Cell lines were purchased from the Bioresource Collection and Research Center ((BCRC, Hsinchu, Taiwan, including A549 (BCRC) 60074), NCI-H661 (BCRC 60125), NCI-H209 (BCRC 60123), and MRC-5 (BCRC 60023)) as well as the American Type Culture Collection (ATCC, VA, USA, including NCI-H1975 (ATCC CRL-5908) and BEAS-2B (ATCC CRL-9609)) and cultured as recommended. For the cell viability and transfection assay, 5 × 103 cells were seeded into the wells of a 96-well plate and cultured overnight. For the transfection assays, cells were transfected with 0.1–0.4 μg FOSB/FOSΔB/PCDHB13 expression plasmids and cell viability was determined after 72 h. During the drug treatment assay, inhibitors were added 30 min prior to TP4, and cell viability was determined at indicated time points. Transfection was performed using LipofectAMINETM3000 (ThermoFisher Scientific, Carlsbad, CA, USA) as previously described . Knockdown was performed in A549 cells with Silencer® Select presynthesized siRNAs (ThermoFisher Scientific) targeted to the FOSB (ID: s223612, s230577) and PCDHB13 (ID: s31938, s31939) using Lipofectamine® RNAiMAX Reagent (ThermoFisher Scientific) in accordance with the manufacturer’s protocol. Nontargeting siRNA (Negative Control siRNA#1, ThermoFisher Scientific) was used as a control for the knockdown assay.
4.4. Cell Viability Assay
Cell viability was quantitatively analyzed using the CellTiter-Glo® Luminescent Cell Viability Assay kit (ATP assay) (Promega, Madison, WI, USA) and Lactate dehydrogenase (LDH) release was quantified with a Cytotoxicity Detection KitPLUS (LDH) (Roche Applied Science, Basel, Switzerland) as previously described . The luminescent signal was measured with a photometer (SpectraMax® i3, Molecular Devices, Lagerhausstrasse, Wals, Austria).
4.5. Transcriptome Analysis
Total RNA samples were extracted from FOSB-transfected or control GFP-transfected A549 cells at 40 h post-transfection. Sample preparation procedures and data analysis for microarray studies were performed as previously described . Transcriptomic data were deposited on the Gene Expression Omnibus (GEO) database (GEO accession number: GSE111827).
4.6. Chromatin Immunoprecipitation and Quantitative-PCR
Chromatin immunoprecipitation (ChIP) assays were performed using the Pierce™ Magnetic ChIP Kit (Thermo Fisher Scientific, Rockford, IL, USA) according to the manufacturer’s protocol. The primary antibodies used in IP reactions were anti-RNA polymerase II (positive control), Rabbit IgG antibody (negative control), and anti-FOSB antibody. Quantitative PCR was performed by using the QuantiNova SYBR Green PCR kit (Qiagen, GmbH, Hilden, Germany), following the recommended protocol. The PCR conditions were 95 °C for 2 min (heat activation) and 40 cycles of 2-step cycling (95 °C/5 s, 60 °C/25s for P1-P3, and 10 s for GAPDH). After PCR, a melting curve was generated. Fold enrichment of target-specific ChIP signal was calculated relative to the isotype antibody (IgG) control using the formula: fold enrichment = 2^Raw [The threshold cycle number (Ct)], where Raw Ct = Ct−IP − Ct−IgG. Primer pairs were designed and validated by using MacVector software (MacVector, Inc., Cary, NC, USA). Primer sequences for the qPCR were as follows: P1F:5′-GGATCTTGATTGAAACAACAGC-3′; P1R:5′-GGATGTCCTTTTTTATTACCTCCAC-3′; P2F:5′-GGGATGTGAAAATGTTGAAGGG-3′; P2R:5′-GGAAATGAACAAGGAAAGGC-3′; P3F:5′-CTCACTTTACAGAGGAGCAAAC-3′; P3R:5′-TCCCAACTCTGCCTGTATG-3′. The predicted amplicon sizes were 381 (P1), 264 (P2), and 325 (P3) bp. DNA agarose (1.5%) electrophoresis was conducted to confirm PCR specificity. The putative FOS binding elements in the PCDHB13 promoter (Entrez_ID = 56123; Genome = hg38; chr5+:141,212,566–141,214,103 bp) were predicted by the Tfsitescan program (http://www.ifti.org/Tfsitescan/) (Institute for Transcriptional Informatics, Pittsburgh, PA, USA).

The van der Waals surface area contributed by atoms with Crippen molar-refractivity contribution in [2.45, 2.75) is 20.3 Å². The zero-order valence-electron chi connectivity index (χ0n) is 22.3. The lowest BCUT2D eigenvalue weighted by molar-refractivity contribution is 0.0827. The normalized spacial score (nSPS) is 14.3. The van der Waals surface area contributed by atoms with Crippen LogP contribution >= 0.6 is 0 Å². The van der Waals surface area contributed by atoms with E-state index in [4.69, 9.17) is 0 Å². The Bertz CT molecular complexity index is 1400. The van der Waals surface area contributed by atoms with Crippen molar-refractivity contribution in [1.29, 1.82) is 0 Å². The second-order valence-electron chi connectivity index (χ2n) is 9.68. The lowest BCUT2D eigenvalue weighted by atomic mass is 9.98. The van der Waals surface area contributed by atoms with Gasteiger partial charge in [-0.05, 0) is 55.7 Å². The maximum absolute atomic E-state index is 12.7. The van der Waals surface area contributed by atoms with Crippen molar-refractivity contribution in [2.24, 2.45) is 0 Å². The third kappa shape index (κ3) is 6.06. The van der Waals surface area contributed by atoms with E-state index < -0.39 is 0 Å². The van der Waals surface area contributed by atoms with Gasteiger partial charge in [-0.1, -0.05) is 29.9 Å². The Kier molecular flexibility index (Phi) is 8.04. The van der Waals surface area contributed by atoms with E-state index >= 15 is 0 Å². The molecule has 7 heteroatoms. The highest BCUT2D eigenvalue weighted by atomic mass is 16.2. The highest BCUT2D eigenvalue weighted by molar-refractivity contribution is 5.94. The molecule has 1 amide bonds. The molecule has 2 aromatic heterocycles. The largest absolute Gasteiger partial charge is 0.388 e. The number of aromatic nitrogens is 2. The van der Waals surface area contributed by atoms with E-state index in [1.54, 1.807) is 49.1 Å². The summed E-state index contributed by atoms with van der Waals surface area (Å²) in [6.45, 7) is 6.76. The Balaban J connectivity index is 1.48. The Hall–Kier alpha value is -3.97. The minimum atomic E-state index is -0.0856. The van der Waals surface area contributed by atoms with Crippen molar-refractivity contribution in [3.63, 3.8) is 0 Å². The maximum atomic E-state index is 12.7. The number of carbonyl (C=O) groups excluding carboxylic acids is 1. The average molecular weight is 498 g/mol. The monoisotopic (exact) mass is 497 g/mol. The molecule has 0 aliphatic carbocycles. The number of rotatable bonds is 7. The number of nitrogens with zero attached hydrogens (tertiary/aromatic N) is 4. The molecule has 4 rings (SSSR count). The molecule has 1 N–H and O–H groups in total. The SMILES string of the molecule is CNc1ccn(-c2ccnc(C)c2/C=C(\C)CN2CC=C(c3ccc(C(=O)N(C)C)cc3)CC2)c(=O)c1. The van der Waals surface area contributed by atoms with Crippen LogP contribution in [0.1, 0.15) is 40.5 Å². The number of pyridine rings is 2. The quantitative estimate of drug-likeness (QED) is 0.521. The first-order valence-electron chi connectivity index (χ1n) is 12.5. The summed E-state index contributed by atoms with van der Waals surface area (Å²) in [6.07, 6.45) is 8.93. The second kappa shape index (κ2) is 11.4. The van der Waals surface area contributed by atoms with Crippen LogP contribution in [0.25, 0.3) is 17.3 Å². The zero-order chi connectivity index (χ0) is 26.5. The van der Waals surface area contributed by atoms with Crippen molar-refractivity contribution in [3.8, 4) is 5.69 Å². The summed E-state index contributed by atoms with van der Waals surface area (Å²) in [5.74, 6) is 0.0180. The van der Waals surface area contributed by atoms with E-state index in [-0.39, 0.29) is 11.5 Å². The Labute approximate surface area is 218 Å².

4.7. Tissue Fractionation, Co-Immunoprecipitation, and Western Blot
Mitochondrial isolation was performed using the Mitochondria Isolation Kit for Culture Cells (Thermo Fisher Scientific, Rockford, IL, USA) following the suggested protocol. Membrane fractionation was performed using the Mem-PER™ Plus Membrane Protein Extraction Kit (Thermo Fisher Scientific) according to the suggested protocol. Cells were treated with 5.03 μM TP4 in membrane fractionation experiments. For the co-immunoprecipitation (coIP) experiment, equal amounts of protein lysate (500 μg) form PCDHB13-tGFP- and control tGFP-overexpressing A549 cells were harvested for IP using anti-tGFP magnetic beads (OriGene Technologies), in accordance with the recommended protocol. Cell extract preparation and Western blot were performed as previously described . Protein samples were loaded in duplicate gels and transferred to separate membranes for probing with different antibodies. The results were expressed as relative densitometric units (RDU; densitometric intensities of FOSB+FOSΔB divided by that of GAPDH). Complete and unedited Western blot images were shown in Figure S9.